In the Philippines, if you would like to regain your capacity to marry, you need to file a case for annulment and pray that you win the battle against your spouse. It is a long and tedious process of mainly destroying the character of the person you married to prove that the marriage was either: not valid from the beginning or was acquired by force, intimidation, or undue influence. It is an expensive and traumatic process for the couple and their children.
Last week, the House of Representatives Committee on Population and Family Relations submitted a divorce bill for plenary deliberations and approved a substitute bill that consolidated all proposals to legalize divorce and dissolution of marriage. Various questions arose from this news: how is divorce different from annulment? Is it going to be an easier and shorter process than annulment? Is it going to be cheaper?
These are interesting questions that led us to dig deeper into this topic. We found remarkable information that can help us better understand and appreciate the proposal. We hope you find these useful too.
Annulment vs. Divorce
What is the difference between annulment and divorce?
According to www.justia.com, an annulment of marriage is a legal decree that a marriage is null and void. Annulments are granted when a court makes a finding that a marriage is invalid. While divorce ends a legally valid marriage, an annulment treats the marriage as if it never existed.
Annulment vs. Declaration of Nullity of Marriage
Annulment applies to a marriage that is considered valid, but there are grounds to nullify it. While a Declaration of Nullity of Marriage applies to marriages that are void or invalid from the very beginning.
Both annulment and declaration of nullity of marriage need to undergo the necessary court proceeding in order for the separation to be legalized. Also, for purposes of remarriage, a court order must be released. Without a court declaration, any subsequent marriages may be voided and the parties involved may be charged with bigamy.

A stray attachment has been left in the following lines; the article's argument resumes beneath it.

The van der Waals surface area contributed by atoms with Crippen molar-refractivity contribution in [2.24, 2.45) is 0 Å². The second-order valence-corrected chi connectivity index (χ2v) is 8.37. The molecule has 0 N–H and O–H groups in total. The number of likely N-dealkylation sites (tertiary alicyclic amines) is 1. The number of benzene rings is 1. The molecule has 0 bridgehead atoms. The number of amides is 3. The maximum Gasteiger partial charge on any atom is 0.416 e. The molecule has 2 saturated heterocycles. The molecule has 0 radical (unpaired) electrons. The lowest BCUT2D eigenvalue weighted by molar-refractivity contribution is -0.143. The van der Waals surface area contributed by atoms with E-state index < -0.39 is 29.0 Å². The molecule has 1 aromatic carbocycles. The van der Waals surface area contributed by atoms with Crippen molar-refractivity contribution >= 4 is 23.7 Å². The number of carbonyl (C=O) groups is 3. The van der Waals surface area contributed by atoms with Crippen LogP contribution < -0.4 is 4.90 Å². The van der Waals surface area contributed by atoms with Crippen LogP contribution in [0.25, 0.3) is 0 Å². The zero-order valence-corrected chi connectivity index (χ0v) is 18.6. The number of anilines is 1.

Will legalizing Divorce in the Philippines make the process of separating from one’s spouse simpler? Will there still be a need for a court proceeding?
Yes, there will still be a court proceeding in order for the divorce to be declared legal. The committee that approved the bill refers to this as Summary Judicial Proceeding; this means that the legal processes involved in obtaining a divorce have been simplified and essentially, shortened, as compared to the processes observed in annulment.
What are the grounds for Summary Judicial Proceedings of Divorce?
- If the couple have been separated for no less than 5 years;
- If one of the spouses has remarried;
- If the spouses are legally separated for two years or more by virtue of a judicial decree;
- If one of the spouses have been sentenced to prison for six years, even if he or she is granted pardon by the courts;
- If one of the spouses has undergone surgery to alter his gender.
The summary proceeding (which short-cuts the entire judicial process in getting a divorce) is only applicable to the above situations. Any other case that does not fall within the above scenarios shall still go through the longer and stricter court proceeding.
Will divorcing one’s spouse be the cheaper alternative to annulment?
Abot-kaya is how the news described divorce in terms of fees and expenses. This is because the services of a lawyer is optional in divorce.
How will I know if I should divorce or annul my marriage to my spouse? Am I free to decide which course to take?
This is a topic that is still being discussed by the technical working group that transmitted the bill. According to their lead, divorce can be likened to a “merciful interment for irremediably dead marriage”. Meaning, the marriage must have already disintegrated and that there is nothing left to save anymore. “Only spouses in totally broken marriages and those void from the start are entitled to a grant of absolute divorce.”
Who decides when a marriage can be considered dead is still unclear.
Are you for or against legalizing divorce in our country? Feel free to share your thoughts on this topic as we keep a close watch on the divorce bill’s progress in Congress and the Senate.
Thank you for dropping by!